POWER: Tell me about the most important aspects of the IRA that have transformed renewable energy project development?

Collins: First and foremost, the IRA made it such that developers and operators have other ways of monetizing the value of tax credits besides tax equity. The IRA enacted a new provision of the tax code, which enables owners of assets that generate certain clean energy tax credits to sell the credits to a third party for cash–no tax equity investor or complicated structuring required. The credit seller should still expect to enter into a credit purchase and sale agreement with the credit buyer and provide fulsome representations and covenants, but the transaction is typically much more efficient and significantly expands the types of projects that can benefit and the pool of players.

The IRA also enabled certain types of tax exempt and governmental entities to elect to turn a tax credit into a cash payment from the government (i.e., “direct pay” or “elective payment” elections). These types of entities usually do not pay tax and were previously unable to utilize clean energy tax credits and benefits, but with the IRA they can make this election and essentially receive a cash payment equal to the amount of the credit that otherwise would have been generated. This option is also available for all taxpayers that are eligible for the carbon capture credit, the newly enacted hydrogen credit, and the advanced manufacturing tax credit for a five-ish year period. Again, enabling more projects and entities to benefit.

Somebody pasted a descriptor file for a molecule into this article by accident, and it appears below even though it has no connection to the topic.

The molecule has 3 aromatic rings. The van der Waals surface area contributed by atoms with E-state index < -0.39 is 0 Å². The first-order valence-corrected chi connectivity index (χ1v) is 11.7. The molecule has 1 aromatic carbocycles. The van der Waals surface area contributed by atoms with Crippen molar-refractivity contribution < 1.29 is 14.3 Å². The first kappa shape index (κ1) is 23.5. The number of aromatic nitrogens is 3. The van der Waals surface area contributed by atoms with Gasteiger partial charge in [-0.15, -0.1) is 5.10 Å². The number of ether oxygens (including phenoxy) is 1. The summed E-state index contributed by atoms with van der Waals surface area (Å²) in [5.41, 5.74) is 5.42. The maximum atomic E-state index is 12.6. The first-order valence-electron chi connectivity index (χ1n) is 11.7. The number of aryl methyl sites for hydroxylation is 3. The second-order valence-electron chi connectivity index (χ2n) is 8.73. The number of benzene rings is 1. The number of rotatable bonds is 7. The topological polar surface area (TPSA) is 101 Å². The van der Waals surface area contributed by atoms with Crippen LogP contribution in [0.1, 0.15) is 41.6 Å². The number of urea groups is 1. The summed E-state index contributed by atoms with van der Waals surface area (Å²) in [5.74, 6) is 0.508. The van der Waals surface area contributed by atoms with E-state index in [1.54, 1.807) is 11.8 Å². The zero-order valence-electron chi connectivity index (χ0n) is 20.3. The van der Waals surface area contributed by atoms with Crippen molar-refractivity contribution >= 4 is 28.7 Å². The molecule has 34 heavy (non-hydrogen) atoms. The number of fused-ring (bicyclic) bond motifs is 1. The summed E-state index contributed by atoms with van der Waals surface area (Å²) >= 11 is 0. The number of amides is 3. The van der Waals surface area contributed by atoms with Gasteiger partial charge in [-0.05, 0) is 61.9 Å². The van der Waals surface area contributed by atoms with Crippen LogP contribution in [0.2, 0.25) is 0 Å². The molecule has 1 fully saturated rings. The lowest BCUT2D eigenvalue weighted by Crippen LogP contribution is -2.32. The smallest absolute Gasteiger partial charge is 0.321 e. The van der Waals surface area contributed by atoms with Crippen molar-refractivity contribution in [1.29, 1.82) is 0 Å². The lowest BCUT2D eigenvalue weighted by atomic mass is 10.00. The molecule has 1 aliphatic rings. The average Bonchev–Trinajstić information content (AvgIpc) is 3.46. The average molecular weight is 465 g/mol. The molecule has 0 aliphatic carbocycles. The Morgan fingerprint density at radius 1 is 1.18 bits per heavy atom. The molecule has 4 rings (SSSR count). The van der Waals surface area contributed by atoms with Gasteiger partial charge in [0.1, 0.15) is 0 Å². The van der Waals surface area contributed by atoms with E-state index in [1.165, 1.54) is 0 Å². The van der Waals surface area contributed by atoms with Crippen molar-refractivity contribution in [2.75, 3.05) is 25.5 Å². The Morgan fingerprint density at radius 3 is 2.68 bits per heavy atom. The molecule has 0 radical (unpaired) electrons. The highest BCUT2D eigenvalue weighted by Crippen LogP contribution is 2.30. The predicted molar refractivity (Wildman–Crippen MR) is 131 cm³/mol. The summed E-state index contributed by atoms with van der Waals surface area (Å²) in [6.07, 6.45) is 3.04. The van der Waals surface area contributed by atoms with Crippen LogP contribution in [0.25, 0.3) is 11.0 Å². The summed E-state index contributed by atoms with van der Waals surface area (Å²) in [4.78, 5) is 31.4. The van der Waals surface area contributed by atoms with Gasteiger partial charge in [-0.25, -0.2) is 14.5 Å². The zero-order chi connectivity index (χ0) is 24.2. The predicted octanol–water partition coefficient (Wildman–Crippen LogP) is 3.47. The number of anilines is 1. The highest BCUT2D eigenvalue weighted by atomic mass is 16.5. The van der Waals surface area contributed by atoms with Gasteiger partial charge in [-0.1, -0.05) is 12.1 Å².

POWER: For which projects or sectors is the IRA most impactful?

Collins: The IRA expanded and extended clean energy tax credits really across the range of clean energy projects–solar, wind, geothermal, hydropower, biomass–but enacted new credits for types of projects that were previously not covered–stand-alone battery storage, hydrogen, EVs and EV charging and infrastructure. In addition, for projects placed in service after 2024, there are brand new credits that are neutral to the technology type but available so long as greenhouse gas emissions are zero. This makes it possible for innovative technologies and projects to get the benefits of tax incentives. Said simply, the IRA is having a significant impact just about everywhere in the clean energy space, and we are seeing deal flow, investment, and development experience a huge boom since enactment of the IRA.